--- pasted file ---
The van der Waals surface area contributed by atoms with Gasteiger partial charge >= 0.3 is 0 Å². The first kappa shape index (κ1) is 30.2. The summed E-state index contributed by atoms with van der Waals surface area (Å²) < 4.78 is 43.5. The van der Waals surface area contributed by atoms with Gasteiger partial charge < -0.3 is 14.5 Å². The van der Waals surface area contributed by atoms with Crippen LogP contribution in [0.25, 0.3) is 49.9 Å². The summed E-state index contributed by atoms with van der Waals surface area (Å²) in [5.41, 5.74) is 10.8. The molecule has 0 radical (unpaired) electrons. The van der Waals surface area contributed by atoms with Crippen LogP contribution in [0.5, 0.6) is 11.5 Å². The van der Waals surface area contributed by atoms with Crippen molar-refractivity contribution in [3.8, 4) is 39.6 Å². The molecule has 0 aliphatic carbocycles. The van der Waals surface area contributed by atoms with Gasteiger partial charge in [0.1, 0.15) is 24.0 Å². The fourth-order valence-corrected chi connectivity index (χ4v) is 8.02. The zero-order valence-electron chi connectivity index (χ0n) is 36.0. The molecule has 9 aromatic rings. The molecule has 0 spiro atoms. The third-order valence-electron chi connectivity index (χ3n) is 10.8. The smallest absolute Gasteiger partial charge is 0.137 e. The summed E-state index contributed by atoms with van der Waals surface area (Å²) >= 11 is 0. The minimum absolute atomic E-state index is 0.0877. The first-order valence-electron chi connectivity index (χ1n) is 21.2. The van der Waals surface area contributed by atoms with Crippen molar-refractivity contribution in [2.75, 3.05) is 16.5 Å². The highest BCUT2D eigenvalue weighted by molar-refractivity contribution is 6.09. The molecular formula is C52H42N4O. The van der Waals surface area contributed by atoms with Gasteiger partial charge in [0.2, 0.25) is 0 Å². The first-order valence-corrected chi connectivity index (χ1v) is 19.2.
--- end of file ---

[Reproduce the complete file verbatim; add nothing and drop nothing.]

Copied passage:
The van der Waals surface area contributed by atoms with Gasteiger partial charge >= 0.3 is 0 Å². The first kappa shape index (κ1) is 30.2. The summed E-state index contributed by atoms with van der Waals surface area (Å²) < 4.78 is 43.5. The van der Waals surface area contributed by atoms with Gasteiger partial charge < -0.3 is 14.5 Å². The van der Waals surface area contributed by atoms with Crippen LogP contribution in [0.25, 0.3) is 49.9 Å². The summed E-state index contributed by atoms with van der Waals surface area (Å²) in [5.41, 5.74) is 10.8. The molecule has 0 radical (unpaired) electrons. The van der Waals surface area contributed by atoms with Crippen LogP contribution in [0.5, 0.6) is 11.5 Å². The van der Waals surface area contributed by atoms with Crippen molar-refractivity contribution in [3.8, 4) is 39.6 Å². The molecule has 0 aliphatic carbocycles. The van der Waals surface area contributed by atoms with Gasteiger partial charge in [0.1, 0.15) is 24.0 Å². The fourth-order valence-corrected chi connectivity index (χ4v) is 8.02. The zero-order valence-electron chi connectivity index (χ0n) is 36.0. The molecule has 9 aromatic rings. The molecule has 0 spiro atoms. The third-order valence-electron chi connectivity index (χ3n) is 10.8. The smallest absolute Gasteiger partial charge is 0.137 e. The summed E-state index contributed by atoms with van der Waals surface area (Å²) >= 11 is 0. The minimum absolute atomic E-state index is 0.0877. The first-order valence-electron chi connectivity index (χ1n) is 21.2. The van der Waals surface area contributed by atoms with Crippen molar-refractivity contribution in [2.75, 3.05) is 16.5 Å². The highest BCUT2D eigenvalue weighted by molar-refractivity contribution is 6.09. The molecular formula is C52H42N4O. The van der Waals surface area contributed by atoms with Gasteiger partial charge in [0.2, 0.25) is 0 Å². The first-order valence-corrected chi connectivity index (χ1v) is 19.2.